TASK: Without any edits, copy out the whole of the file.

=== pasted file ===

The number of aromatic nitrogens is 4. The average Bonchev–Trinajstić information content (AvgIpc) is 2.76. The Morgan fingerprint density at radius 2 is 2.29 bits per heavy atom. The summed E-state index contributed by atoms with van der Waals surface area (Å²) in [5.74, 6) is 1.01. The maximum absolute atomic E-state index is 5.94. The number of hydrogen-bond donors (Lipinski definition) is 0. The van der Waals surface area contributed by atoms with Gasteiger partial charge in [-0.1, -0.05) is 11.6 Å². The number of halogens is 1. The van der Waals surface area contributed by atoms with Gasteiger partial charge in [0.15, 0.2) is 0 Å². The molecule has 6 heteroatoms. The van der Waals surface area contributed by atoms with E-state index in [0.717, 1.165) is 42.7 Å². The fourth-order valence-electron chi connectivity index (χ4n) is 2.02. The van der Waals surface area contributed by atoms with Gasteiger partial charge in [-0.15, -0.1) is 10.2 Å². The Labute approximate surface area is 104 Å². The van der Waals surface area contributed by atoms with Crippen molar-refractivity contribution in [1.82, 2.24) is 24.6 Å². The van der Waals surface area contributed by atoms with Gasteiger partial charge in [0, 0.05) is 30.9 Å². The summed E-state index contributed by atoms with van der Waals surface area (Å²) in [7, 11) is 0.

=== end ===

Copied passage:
The number of aromatic nitrogens is 4. The average Bonchev–Trinajstić information content (AvgIpc) is 2.76. The Morgan fingerprint density at radius 2 is 2.29 bits per heavy atom. The summed E-state index contributed by atoms with van der Waals surface area (Å²) in [5.74, 6) is 1.01. The maximum absolute atomic E-state index is 5.94. The number of hydrogen-bond donors (Lipinski definition) is 0. The van der Waals surface area contributed by atoms with Gasteiger partial charge in [-0.1, -0.05) is 11.6 Å². The number of halogens is 1. The van der Waals surface area contributed by atoms with Gasteiger partial charge in [0.15, 0.2) is 0 Å². The molecule has 6 heteroatoms. The van der Waals surface area contributed by atoms with E-state index in [0.717, 1.165) is 42.7 Å². The fourth-order valence-electron chi connectivity index (χ4n) is 2.02. The van der Waals surface area contributed by atoms with Gasteiger partial charge in [-0.15, -0.1) is 10.2 Å². The Labute approximate surface area is 104 Å². The van der Waals surface area contributed by atoms with Crippen molar-refractivity contribution in [1.82, 2.24) is 24.6 Å². The van der Waals surface area contributed by atoms with Gasteiger partial charge in [0, 0.05) is 30.9 Å². The summed E-state index contributed by atoms with van der Waals surface area (Å²) in [7, 11) is 0.